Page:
Breast cancer that comes back in the breast, chest, scar or lymph nodes nearby is called a local or regional recurrence. This is not secondary breast cancer. If you have a local or regional recurrence, you may have tests to check the cancer has not spread to other parts of the body.
We have more information about breast cancer recurrence.
The symptoms of secondary breast cancer depend on where in the body the cancer has spread to. If it has spread to the bones there might be a painful area in a bone. If it has spread to a lung it may cause breathlessness.
Some people have general symptoms. They may feel generally unwell for no obvious reason. Tell your doctor or nurse if you have any new symptoms. If you are worried, we have more information about the symptoms of secondary breast cancer.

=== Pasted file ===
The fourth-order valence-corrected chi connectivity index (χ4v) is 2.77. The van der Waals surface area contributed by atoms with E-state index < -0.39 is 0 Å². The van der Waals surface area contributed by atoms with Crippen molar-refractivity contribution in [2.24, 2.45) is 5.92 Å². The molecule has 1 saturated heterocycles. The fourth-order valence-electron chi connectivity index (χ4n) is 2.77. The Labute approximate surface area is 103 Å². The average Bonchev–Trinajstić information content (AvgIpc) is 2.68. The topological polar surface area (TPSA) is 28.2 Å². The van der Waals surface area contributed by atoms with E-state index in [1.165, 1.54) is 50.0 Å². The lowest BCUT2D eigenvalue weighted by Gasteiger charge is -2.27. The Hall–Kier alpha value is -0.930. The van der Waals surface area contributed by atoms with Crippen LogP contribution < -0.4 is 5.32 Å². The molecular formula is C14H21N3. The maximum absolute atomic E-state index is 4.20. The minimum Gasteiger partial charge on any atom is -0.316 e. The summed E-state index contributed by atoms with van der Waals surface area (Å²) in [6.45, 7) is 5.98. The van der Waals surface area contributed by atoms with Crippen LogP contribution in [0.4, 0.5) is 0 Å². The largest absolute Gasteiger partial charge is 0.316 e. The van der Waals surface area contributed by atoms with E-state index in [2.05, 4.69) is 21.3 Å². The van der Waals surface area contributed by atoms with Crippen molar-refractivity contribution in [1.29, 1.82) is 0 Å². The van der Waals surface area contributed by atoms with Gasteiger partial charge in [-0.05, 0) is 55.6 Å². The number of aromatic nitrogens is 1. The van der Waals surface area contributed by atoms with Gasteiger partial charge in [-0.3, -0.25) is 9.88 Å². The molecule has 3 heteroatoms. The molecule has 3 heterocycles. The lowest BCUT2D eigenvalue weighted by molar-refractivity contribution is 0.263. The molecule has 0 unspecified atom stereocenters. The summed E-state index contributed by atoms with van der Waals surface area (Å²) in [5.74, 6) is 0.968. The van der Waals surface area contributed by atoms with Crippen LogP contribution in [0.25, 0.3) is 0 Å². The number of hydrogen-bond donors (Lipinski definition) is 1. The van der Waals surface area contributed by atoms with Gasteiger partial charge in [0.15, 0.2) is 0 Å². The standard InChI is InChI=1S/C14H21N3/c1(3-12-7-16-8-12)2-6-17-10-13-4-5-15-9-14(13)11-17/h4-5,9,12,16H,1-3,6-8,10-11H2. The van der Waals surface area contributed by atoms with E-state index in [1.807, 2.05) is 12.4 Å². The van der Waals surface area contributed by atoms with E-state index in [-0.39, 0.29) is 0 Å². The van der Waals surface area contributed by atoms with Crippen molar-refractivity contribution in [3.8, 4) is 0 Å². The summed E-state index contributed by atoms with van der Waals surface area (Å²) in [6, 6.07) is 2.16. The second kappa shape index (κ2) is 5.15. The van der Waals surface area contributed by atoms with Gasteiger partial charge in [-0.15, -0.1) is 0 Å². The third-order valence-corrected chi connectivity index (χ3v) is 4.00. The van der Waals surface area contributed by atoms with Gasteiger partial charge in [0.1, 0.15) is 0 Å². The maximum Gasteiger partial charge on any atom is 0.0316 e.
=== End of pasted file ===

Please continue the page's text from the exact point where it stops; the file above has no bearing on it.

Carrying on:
You may be diagnosed with secondary breast cancer after having tests to check a new symptom. This could be through your GP or at a breast cancer follow-up clinic. Sometimes there may be no obvious symptoms and the diagnosis is made after routine follow-up tests.
Some women who have just been diagnosed with primary breast cancer have tests that show the cancer has already spread to other parts of the body. Sometimes the secondary breast cancer is diagnosed first and tests show that it first started in the breast.
Your cancer doctor or nurse will ask you about your symptoms and general health. You may need some of the following tests: